Stack Overflow is a community of 4.7 million programmers, just like you, helping each other.

Join them; it only takes a minute:

Sign up
Join the Stack Overflow community to:
  1. Ask programming questions
  2. Answer and help your peers
  3. Get recognized for your expertise

What's the best Python implementation for MapReduce, a framework or a library, probably as good as Apache hadoop one, but if only it's in Python and best in terms of good documented and easy understanding, fully implemented for MapReduce pattern, high scalability, high stability, and lightweight.

I googled one called mincemeat, not sure about it, but any others well known?


share|improve this question

There are some pieces here and there if you search for them. For example Octopy and Disco as well as Hadoopy.

However, I don't believe that any of them can compete Hadoop in terms of maturity, stability, scalability, performance, etc. For small cases they should suffice, but for something more "glorious", you have to stick to Hadoop.

Remember that you can still write map/reduce programs in Hadoop with python/jython.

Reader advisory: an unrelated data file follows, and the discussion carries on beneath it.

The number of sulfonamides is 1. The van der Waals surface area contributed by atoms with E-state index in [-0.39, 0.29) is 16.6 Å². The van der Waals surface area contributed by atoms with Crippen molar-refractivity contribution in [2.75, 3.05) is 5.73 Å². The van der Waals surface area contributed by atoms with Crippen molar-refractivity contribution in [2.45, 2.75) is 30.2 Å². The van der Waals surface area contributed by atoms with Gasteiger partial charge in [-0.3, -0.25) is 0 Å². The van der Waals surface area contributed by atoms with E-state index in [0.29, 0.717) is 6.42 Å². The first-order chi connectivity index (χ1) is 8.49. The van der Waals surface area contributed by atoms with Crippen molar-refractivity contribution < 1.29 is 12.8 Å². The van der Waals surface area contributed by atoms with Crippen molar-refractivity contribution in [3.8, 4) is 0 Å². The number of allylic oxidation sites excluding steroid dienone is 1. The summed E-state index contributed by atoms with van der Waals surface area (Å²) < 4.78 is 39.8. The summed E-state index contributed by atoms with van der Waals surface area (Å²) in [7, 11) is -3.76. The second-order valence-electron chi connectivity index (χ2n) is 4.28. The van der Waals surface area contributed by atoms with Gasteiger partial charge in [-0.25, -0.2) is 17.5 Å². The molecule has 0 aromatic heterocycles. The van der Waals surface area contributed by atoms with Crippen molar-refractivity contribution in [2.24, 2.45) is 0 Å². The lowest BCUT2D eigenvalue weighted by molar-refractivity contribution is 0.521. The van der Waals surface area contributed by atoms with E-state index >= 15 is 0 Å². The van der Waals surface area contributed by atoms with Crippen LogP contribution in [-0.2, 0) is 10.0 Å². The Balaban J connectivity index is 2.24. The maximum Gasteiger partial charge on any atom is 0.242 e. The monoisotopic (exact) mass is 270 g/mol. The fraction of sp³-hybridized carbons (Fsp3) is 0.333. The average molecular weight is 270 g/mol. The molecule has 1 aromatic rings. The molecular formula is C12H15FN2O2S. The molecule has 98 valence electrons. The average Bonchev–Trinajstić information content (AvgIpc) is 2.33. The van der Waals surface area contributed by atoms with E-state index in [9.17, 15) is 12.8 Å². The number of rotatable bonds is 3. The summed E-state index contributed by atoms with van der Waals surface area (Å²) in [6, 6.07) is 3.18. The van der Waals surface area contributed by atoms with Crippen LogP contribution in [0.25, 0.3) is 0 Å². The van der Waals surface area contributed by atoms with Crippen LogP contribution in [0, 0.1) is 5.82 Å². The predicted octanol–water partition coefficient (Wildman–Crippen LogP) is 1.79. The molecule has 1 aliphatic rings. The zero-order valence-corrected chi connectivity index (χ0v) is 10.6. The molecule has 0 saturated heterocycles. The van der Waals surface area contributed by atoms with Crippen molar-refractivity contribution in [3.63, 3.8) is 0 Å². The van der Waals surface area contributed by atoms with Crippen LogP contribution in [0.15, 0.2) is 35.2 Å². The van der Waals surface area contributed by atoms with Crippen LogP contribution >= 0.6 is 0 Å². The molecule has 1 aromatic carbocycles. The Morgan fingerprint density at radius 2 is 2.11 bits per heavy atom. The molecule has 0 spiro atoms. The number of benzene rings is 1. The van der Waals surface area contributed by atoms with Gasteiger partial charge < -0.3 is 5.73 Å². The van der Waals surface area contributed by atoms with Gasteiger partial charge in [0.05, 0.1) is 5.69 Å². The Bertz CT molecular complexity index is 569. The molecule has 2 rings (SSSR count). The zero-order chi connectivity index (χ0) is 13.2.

EDIT : I've recently came across mrjob. It seems great, as it eases the way to write map/reduce programs and then launch them on Hadoop or on Amazon's Elastic MapReduce platform. The article that brough the good news is here

share|improve this answer

Another good option is Dumbo.

Below is the code to run a map/reduce for word counting.

def mapper(key,value):
  for word in value.split(): yield word,1
def reducer(key,values):
  yield key,sum(values)

if __name__ == "__main__":
  import dumbo,reducer)

To run it, just feed your text file wc_input.txt for counting, the output is saved as wc_output.

 python -m dumbo -hadoop /path/to/hadoop -input wc_input.txt -output wc_output
share|improve this answer

You should also look at Mrs:

It is particularly well-suited for computationally intensive iterative programs.

share|improve this answer

Your Answer


By posting your answer, you agree to the privacy policy and terms of service.

Not the answer you're looking for? Browse other questions tagged or ask your own question.